Mayor Rob Ford wants Toronto’s city manager to report back in July on the Porter Airlines plan to order jet aircraft and extend the runway at Billy Bishop airport, but council could wipe out the controversial proposal at its next meeting.
Mayor Ford moved a surprise motion calling for the staff report during Tuesday’s executive committee meeting. The mayor said it was important to start the reporting process as quickly as possible given the extensive public interest and the fact it may take staff some time to investigate the island airport expansion.
The motion was approved by executive late Tuesday, but because of the spending involved, staff said the matter had to go through council. More than a dozen councillors have already said they oppose the project, and the city manager said the report would cost more than $200,000, meaning council approval at next month’s meeting is far from a sure thing.
The committee also passed a motion asking Porter to pay for the cost of all studies.
“If city councillors decide to defend the lake in May, then we may see an answer to this question very quickly,” said Councillor Adam Vaughan, who is opposed to the expansion. “We will be fighting very hard to see that the interests of the lake are protected.”
Porter, which took to the skies in 2006 and now wants to transform from short-haul carrier into national airline, announced its plan to order jet aircraft and extend the runway at island airport this month.
But before Porter can move forward with its plan it must get approval from the three signatories to the tripartite agreement that governs the airport: the city, the federal government and the Toronto Port Authority.
Some area residents have long complained about the airport’s noise and already given the expansion plan a thumbs-down.
Robert Deluce, Porter’s president and chief executive officer, sent Mr. Ford a letter on the issue Monday, stating the expansion would bring jobs and economic benefits to the city.
“To ensure the parties have sufficient time to finalize the amendment to the tripartite agreement, we require the city of Toronto’s approval in July, 2013,” Mr. Deluce wrote. “This would allow for the infrastructure requirements to be designed and completed ahead of our first delivery in early 2016.”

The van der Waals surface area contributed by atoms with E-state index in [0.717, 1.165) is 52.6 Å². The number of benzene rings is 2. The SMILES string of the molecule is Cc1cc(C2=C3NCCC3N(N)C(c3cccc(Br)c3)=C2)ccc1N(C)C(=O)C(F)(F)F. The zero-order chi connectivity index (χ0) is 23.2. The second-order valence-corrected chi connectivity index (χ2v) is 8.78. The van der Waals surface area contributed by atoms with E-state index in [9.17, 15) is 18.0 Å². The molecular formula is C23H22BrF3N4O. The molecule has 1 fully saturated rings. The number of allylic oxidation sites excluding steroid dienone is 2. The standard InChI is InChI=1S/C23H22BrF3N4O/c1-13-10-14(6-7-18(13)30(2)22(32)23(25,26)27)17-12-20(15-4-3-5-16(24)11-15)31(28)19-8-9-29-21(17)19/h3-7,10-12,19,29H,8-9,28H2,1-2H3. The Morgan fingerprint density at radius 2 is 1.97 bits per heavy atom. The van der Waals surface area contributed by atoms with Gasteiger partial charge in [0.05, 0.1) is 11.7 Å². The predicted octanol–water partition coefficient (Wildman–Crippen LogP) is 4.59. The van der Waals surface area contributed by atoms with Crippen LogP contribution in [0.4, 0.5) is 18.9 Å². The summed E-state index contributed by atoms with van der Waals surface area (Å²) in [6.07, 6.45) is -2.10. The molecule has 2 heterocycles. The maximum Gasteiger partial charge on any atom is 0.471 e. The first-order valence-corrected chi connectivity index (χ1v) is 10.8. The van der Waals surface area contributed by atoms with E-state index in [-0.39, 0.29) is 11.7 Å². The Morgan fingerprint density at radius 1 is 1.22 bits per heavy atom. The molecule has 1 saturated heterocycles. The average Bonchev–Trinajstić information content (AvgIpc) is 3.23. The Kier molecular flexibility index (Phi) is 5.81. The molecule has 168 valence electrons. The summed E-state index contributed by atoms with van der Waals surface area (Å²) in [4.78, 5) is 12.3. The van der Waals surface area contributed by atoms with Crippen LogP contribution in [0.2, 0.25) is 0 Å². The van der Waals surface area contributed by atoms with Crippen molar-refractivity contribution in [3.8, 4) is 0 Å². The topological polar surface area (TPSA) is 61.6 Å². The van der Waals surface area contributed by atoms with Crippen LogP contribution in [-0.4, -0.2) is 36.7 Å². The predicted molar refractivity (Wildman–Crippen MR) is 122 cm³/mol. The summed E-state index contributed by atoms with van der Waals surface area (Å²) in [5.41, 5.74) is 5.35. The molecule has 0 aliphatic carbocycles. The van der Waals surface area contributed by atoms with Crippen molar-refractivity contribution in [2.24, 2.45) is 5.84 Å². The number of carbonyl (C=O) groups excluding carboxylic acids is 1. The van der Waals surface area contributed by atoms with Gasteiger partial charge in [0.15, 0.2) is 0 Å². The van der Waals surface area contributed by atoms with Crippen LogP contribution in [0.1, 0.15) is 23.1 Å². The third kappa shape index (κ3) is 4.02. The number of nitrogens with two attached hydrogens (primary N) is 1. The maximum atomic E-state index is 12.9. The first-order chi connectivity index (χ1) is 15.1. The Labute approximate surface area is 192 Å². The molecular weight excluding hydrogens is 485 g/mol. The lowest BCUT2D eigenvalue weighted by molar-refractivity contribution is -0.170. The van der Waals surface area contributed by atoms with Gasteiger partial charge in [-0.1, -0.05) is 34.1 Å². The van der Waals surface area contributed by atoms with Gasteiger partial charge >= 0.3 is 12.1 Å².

Brad Cicero, a Porter spokesman, said Mr. Deluce was unavailable for an interview Tuesday. Lobbyist records show Mr. Deluce met with at least two councillors last week, Doug Holyday and Karen Stintz.
Mr. Cicero, when asked why the city would need to give its approval in July, said the airline is at the mercy of the city hall calendar. He said the matter would be put off for months if it was not discussed at the July 3 executive meeting.
The next executive meeting would be held Sept. 24.
Mr. Cicero said the company doesn’t believe July would be too soon for staff to issue their report.
“It’s well over two months. We think that’s a reasonable amount of time,” he said.
During the discussion late Tuesday, staff expressed concern about the timing of the request, saying they could produce preliminary work only by the summer deadline.
When asked about the councillors who have already voiced their opposition, Mr. Cicero said it would be premature to start counting votes. He said the proposal is reasonable and deserves full and proper consideration.
Mayor Ford recommended the city manager report back on the approval process that would be required to amend the tripartite agreement. He also wanted staff to examine the economic impact of the plan, whether it would be possible to rescind the exclusion of jet aircraft while maintaining current noise limits, and how Transport Canada regulations would affect the runway extension.
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